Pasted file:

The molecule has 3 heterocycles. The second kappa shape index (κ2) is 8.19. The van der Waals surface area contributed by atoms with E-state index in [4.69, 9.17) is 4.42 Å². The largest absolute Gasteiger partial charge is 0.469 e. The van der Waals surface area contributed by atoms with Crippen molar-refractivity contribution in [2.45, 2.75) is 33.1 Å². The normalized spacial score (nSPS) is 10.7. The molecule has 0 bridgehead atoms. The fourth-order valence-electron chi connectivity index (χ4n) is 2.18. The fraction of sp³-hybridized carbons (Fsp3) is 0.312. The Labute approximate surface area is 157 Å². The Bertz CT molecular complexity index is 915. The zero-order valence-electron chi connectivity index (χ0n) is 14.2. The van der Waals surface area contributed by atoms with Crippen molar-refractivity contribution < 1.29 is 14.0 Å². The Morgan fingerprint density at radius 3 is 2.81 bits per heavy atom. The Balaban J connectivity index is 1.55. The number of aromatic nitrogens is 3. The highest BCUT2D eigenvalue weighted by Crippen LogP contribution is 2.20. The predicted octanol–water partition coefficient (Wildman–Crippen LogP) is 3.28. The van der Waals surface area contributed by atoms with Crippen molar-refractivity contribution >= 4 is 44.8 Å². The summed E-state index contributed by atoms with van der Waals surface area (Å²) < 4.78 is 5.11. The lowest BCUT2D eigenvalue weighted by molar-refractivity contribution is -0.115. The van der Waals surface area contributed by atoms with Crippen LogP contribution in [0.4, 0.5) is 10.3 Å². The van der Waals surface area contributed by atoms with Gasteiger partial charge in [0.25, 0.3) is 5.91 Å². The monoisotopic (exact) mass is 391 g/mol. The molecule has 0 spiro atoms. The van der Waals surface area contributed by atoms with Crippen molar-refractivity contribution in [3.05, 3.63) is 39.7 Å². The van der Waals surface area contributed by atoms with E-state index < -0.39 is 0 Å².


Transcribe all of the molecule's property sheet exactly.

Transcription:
The molecule has 3 heterocycles. The second kappa shape index (κ2) is 8.19. The van der Waals surface area contributed by atoms with E-state index in [4.69, 9.17) is 4.42 Å². The largest absolute Gasteiger partial charge is 0.469 e. The van der Waals surface area contributed by atoms with Crippen molar-refractivity contribution in [2.45, 2.75) is 33.1 Å². The normalized spacial score (nSPS) is 10.7. The molecule has 0 bridgehead atoms. The fourth-order valence-electron chi connectivity index (χ4n) is 2.18. The fraction of sp³-hybridized carbons (Fsp3) is 0.312. The Labute approximate surface area is 157 Å². The Bertz CT molecular complexity index is 915. The zero-order valence-electron chi connectivity index (χ0n) is 14.2. The van der Waals surface area contributed by atoms with Crippen molar-refractivity contribution < 1.29 is 14.0 Å². The Morgan fingerprint density at radius 3 is 2.81 bits per heavy atom. The Balaban J connectivity index is 1.55. The number of aromatic nitrogens is 3. The highest BCUT2D eigenvalue weighted by Crippen LogP contribution is 2.20. The predicted octanol–water partition coefficient (Wildman–Crippen LogP) is 3.28. The van der Waals surface area contributed by atoms with Crippen molar-refractivity contribution >= 4 is 44.8 Å². The summed E-state index contributed by atoms with van der Waals surface area (Å²) < 4.78 is 5.11. The lowest BCUT2D eigenvalue weighted by molar-refractivity contribution is -0.115. The van der Waals surface area contributed by atoms with Crippen LogP contribution in [0.4, 0.5) is 10.3 Å². The van der Waals surface area contributed by atoms with Gasteiger partial charge in [0.25, 0.3) is 5.91 Å². The monoisotopic (exact) mass is 391 g/mol. The molecule has 0 spiro atoms. The van der Waals surface area contributed by atoms with Crippen molar-refractivity contribution in [3.05, 3.63) is 39.7 Å². The van der Waals surface area contributed by atoms with E-state index < -0.39 is 0 Å².